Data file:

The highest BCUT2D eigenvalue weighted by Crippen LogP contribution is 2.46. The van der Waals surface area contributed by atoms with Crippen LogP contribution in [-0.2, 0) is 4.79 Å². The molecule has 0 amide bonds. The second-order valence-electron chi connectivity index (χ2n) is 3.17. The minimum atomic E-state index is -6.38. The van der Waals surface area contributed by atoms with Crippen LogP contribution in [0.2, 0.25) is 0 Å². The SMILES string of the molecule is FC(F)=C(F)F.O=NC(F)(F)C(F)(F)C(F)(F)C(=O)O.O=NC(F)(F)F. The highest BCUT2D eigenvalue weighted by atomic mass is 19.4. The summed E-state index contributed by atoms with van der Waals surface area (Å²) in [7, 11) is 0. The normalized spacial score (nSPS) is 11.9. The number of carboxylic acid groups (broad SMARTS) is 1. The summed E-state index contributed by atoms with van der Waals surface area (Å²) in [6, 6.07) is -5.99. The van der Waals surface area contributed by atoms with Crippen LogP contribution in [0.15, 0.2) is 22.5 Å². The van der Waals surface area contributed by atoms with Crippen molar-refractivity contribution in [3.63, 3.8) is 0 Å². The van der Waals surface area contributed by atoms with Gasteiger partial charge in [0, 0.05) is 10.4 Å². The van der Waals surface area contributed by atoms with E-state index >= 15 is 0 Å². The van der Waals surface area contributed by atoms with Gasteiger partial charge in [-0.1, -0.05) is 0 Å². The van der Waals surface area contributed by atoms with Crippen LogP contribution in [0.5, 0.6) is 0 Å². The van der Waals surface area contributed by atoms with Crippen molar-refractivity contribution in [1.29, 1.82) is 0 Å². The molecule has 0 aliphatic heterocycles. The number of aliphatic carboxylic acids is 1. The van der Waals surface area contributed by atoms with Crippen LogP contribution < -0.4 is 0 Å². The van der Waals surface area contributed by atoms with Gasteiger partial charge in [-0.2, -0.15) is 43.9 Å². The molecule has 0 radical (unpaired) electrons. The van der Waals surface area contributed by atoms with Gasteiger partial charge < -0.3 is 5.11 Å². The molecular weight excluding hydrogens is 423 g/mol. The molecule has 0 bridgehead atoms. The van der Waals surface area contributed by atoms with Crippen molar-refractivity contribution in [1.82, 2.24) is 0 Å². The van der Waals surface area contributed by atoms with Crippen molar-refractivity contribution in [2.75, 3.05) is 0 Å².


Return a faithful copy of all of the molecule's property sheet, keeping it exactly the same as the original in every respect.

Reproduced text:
The highest BCUT2D eigenvalue weighted by Crippen LogP contribution is 2.46. The van der Waals surface area contributed by atoms with Crippen LogP contribution in [-0.2, 0) is 4.79 Å². The molecule has 0 amide bonds. The second-order valence-electron chi connectivity index (χ2n) is 3.17. The minimum atomic E-state index is -6.38. The van der Waals surface area contributed by atoms with Crippen LogP contribution in [0.2, 0.25) is 0 Å². The SMILES string of the molecule is FC(F)=C(F)F.O=NC(F)(F)C(F)(F)C(F)(F)C(=O)O.O=NC(F)(F)F. The highest BCUT2D eigenvalue weighted by atomic mass is 19.4. The summed E-state index contributed by atoms with van der Waals surface area (Å²) in [7, 11) is 0. The normalized spacial score (nSPS) is 11.9. The number of carboxylic acid groups (broad SMARTS) is 1. The summed E-state index contributed by atoms with van der Waals surface area (Å²) in [6, 6.07) is -5.99. The van der Waals surface area contributed by atoms with Crippen LogP contribution in [0.15, 0.2) is 22.5 Å². The van der Waals surface area contributed by atoms with Crippen molar-refractivity contribution in [3.63, 3.8) is 0 Å². The van der Waals surface area contributed by atoms with Gasteiger partial charge in [0, 0.05) is 10.4 Å². The van der Waals surface area contributed by atoms with E-state index >= 15 is 0 Å². The van der Waals surface area contributed by atoms with Gasteiger partial charge in [-0.1, -0.05) is 0 Å². The van der Waals surface area contributed by atoms with Crippen LogP contribution in [0.5, 0.6) is 0 Å². The van der Waals surface area contributed by atoms with Crippen molar-refractivity contribution in [1.29, 1.82) is 0 Å². The molecule has 0 aliphatic heterocycles. The number of aliphatic carboxylic acids is 1. The van der Waals surface area contributed by atoms with Crippen LogP contribution < -0.4 is 0 Å². The van der Waals surface area contributed by atoms with Gasteiger partial charge in [-0.2, -0.15) is 43.9 Å². The molecule has 0 radical (unpaired) electrons. The van der Waals surface area contributed by atoms with Gasteiger partial charge < -0.3 is 5.11 Å². The molecular weight excluding hydrogens is 423 g/mol. The molecule has 0 bridgehead atoms. The van der Waals surface area contributed by atoms with Crippen molar-refractivity contribution in [1.82, 2.24) is 0 Å². The van der Waals surface area contributed by atoms with Crippen molar-refractivity contribution in [2.75, 3.05) is 0 Å².